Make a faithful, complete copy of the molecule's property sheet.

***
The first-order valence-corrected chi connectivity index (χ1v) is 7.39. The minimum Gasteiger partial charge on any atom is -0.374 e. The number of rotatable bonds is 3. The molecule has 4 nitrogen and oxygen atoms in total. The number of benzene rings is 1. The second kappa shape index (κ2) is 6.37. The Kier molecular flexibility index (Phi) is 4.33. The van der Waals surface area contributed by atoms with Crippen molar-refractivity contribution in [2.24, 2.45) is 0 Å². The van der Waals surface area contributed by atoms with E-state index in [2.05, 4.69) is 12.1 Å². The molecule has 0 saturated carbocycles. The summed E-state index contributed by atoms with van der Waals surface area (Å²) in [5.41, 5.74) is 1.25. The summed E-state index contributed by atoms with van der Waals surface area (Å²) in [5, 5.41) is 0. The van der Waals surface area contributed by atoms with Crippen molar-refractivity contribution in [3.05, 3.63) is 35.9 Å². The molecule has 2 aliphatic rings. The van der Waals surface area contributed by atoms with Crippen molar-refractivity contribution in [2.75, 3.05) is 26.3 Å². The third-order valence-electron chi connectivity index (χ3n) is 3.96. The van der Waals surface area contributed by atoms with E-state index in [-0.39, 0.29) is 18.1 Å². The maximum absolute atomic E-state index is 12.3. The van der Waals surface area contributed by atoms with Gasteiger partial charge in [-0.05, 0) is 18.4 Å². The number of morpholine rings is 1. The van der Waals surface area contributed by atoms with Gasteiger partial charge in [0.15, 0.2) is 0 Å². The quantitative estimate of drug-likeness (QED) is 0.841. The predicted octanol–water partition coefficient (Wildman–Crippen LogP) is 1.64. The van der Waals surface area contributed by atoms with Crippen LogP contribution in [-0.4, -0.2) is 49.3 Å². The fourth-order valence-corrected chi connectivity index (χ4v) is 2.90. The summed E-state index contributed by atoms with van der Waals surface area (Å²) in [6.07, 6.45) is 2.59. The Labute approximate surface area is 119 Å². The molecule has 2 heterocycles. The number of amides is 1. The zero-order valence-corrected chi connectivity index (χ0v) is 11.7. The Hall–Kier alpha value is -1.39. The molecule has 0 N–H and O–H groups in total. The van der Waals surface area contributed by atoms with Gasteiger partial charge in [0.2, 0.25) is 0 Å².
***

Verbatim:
The first-order valence-corrected chi connectivity index (χ1v) is 7.39. The minimum Gasteiger partial charge on any atom is -0.374 e. The number of rotatable bonds is 3. The molecule has 4 nitrogen and oxygen atoms in total. The number of benzene rings is 1. The second kappa shape index (κ2) is 6.37. The Kier molecular flexibility index (Phi) is 4.33. The van der Waals surface area contributed by atoms with Crippen molar-refractivity contribution in [2.24, 2.45) is 0 Å². The van der Waals surface area contributed by atoms with E-state index in [2.05, 4.69) is 12.1 Å². The molecule has 0 saturated carbocycles. The summed E-state index contributed by atoms with van der Waals surface area (Å²) in [5.41, 5.74) is 1.25. The summed E-state index contributed by atoms with van der Waals surface area (Å²) in [5, 5.41) is 0. The van der Waals surface area contributed by atoms with Crippen molar-refractivity contribution in [3.05, 3.63) is 35.9 Å². The molecule has 2 aliphatic rings. The van der Waals surface area contributed by atoms with Crippen molar-refractivity contribution in [2.75, 3.05) is 26.3 Å². The third-order valence-electron chi connectivity index (χ3n) is 3.96. The van der Waals surface area contributed by atoms with E-state index in [-0.39, 0.29) is 18.1 Å². The maximum absolute atomic E-state index is 12.3. The van der Waals surface area contributed by atoms with Gasteiger partial charge in [-0.05, 0) is 18.4 Å². The number of morpholine rings is 1. The van der Waals surface area contributed by atoms with Gasteiger partial charge in [0.15, 0.2) is 0 Å². The quantitative estimate of drug-likeness (QED) is 0.841. The predicted octanol–water partition coefficient (Wildman–Crippen LogP) is 1.64. The van der Waals surface area contributed by atoms with Crippen LogP contribution in [-0.4, -0.2) is 49.3 Å². The fourth-order valence-corrected chi connectivity index (χ4v) is 2.90. The summed E-state index contributed by atoms with van der Waals surface area (Å²) in [6.07, 6.45) is 2.59. The Labute approximate surface area is 119 Å². The molecule has 2 heterocycles. The number of amides is 1. The zero-order valence-corrected chi connectivity index (χ0v) is 11.7. The Hall–Kier alpha value is -1.39. The molecule has 0 N–H and O–H groups in total. The van der Waals surface area contributed by atoms with Gasteiger partial charge in [0.2, 0.25) is 0 Å².